5 Questions to Help You Make Your Leadership Happen

Personal-Leadership-Development-Plan

This fall Anne Ackerson and I will teach a course called “The Museum Leadership Challenge” for Johns Hopkins University’s Museum Studies master’s degree program. As a result, we’ve talked a lot about what we really think the key components of museum leadership are. It’s an ongoing conversation, but the thought of being in a classroom, even a virtual one, puts a different spin on things. I won’t lie: Participating in a program that annually launches newly-minted graduates on the museum world, makes us acutely aware of the museum ecosystem, particularly the job market. The job race is a daunting prospect, asking applicants to create (or shed) versions of themselves via social media, to send hundreds of resumes zooming around the Internet, all while trying to work or volunteer in this field they’ve committed time and money to. It’s a big, complicated deal. And the elephant in many rooms.

Even though a director’s position is sometimes the way out of the hideously low salaries plaguing the museum field, it’s often viewed as a painfully pressured role, so many emerging museum folk avoid the leadership challenge. At small museums and heritage organizations it’s the job that sends 26-year olds to board meetings with people old enough to be their grandparents. Instead, you aim for positions as curator, chief curator, collections manager or educator, director of engagement or social media guru. But here’s what we say: all those positions lead. And more importantly you need to be the leader of yourself. That sounds dopey, but think about it. Your career, in which you’ve invested a bundle of money, isn’t something that happens to you. It’s something you make happen.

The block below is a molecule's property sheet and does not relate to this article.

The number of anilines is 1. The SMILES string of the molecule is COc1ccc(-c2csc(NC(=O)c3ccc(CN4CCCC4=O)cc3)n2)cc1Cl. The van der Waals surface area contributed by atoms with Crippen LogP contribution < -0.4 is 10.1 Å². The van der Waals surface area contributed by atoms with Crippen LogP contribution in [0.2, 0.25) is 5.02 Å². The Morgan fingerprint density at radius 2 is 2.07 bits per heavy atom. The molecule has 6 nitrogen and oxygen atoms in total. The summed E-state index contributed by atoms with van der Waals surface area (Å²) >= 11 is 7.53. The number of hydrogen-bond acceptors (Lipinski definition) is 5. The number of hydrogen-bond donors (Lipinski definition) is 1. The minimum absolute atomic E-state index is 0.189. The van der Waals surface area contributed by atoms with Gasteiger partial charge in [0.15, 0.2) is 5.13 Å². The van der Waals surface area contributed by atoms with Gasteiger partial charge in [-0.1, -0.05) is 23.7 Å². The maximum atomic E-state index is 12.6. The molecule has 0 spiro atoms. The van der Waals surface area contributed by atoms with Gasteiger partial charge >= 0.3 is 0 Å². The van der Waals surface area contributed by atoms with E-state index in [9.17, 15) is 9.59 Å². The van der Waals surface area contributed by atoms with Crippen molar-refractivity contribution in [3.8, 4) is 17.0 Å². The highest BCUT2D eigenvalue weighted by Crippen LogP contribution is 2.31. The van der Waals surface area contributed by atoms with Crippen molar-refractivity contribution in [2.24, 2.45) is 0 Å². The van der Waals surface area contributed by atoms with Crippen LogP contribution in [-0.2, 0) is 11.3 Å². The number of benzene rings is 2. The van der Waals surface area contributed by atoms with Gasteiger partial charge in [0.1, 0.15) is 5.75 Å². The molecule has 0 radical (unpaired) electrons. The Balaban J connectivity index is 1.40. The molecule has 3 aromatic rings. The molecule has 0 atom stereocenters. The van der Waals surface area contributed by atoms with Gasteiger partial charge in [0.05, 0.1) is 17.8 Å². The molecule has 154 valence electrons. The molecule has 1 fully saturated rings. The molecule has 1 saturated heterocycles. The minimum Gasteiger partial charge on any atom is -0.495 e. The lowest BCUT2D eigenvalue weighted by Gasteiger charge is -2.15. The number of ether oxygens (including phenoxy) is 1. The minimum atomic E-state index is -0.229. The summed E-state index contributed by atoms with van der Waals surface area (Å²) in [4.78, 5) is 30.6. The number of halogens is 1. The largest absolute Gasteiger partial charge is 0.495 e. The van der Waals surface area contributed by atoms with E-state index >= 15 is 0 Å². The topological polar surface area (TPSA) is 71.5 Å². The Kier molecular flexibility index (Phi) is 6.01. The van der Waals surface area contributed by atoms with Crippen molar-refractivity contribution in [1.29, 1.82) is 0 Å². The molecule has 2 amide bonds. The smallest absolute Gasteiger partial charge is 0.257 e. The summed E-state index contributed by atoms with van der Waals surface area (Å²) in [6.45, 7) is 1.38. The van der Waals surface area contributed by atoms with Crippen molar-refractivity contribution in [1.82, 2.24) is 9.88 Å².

When you get your first job and start moving up the museum ladder, you will spend hours in planning meetings. You’ll plan exhibitions, events, and programs. You’ll think about branding, messaging, and mission statements. This will be the 10,000 hours Malcolm Gladwell talks about. Hopefully, you will have good mentors, leaders and guides. Hopefully you won’t zone out with your iPhone under the table. And, hopefully, you will think strategically. Why do we care? Because we want you to think strategically about your own life and career. We want you to make things happen. So, if you’re a new museum person, here are five questions to think about:

  • What makes you happiest at work?
  • How do you manage a challenge and can you embrace and learn from failure?
  • Who are your mentors and advisors?
  • Have you made a list of your leadership qualities?
  • If you’re already working in the field, do your plans and values align with your museum or heritage organization?

If you are a board member, director or department head, directly or indirectly responsible for hiring, know that the culture of your organization affects not only longtime employees and new hires, but the field as a whole. You are change agents. Here are five questions for you.

  • Does your organization have a values statement? Have you read it recently?
  • Does your organization have a HR policy and/or an HR department?
  • What has your museum or heritage organization done to keep bias out of the interview room?
  • What is the most important quality you (or your organization) looks for in new employees?
  • When was the last time your board talked about staff salaries?

Strategic planning isn’t just for organizations. It’s for individuals, too. No, it’s not a panacea, but in an overcrowded field knowing what you want will help you move ahead of the pack.

Joan Baldwin

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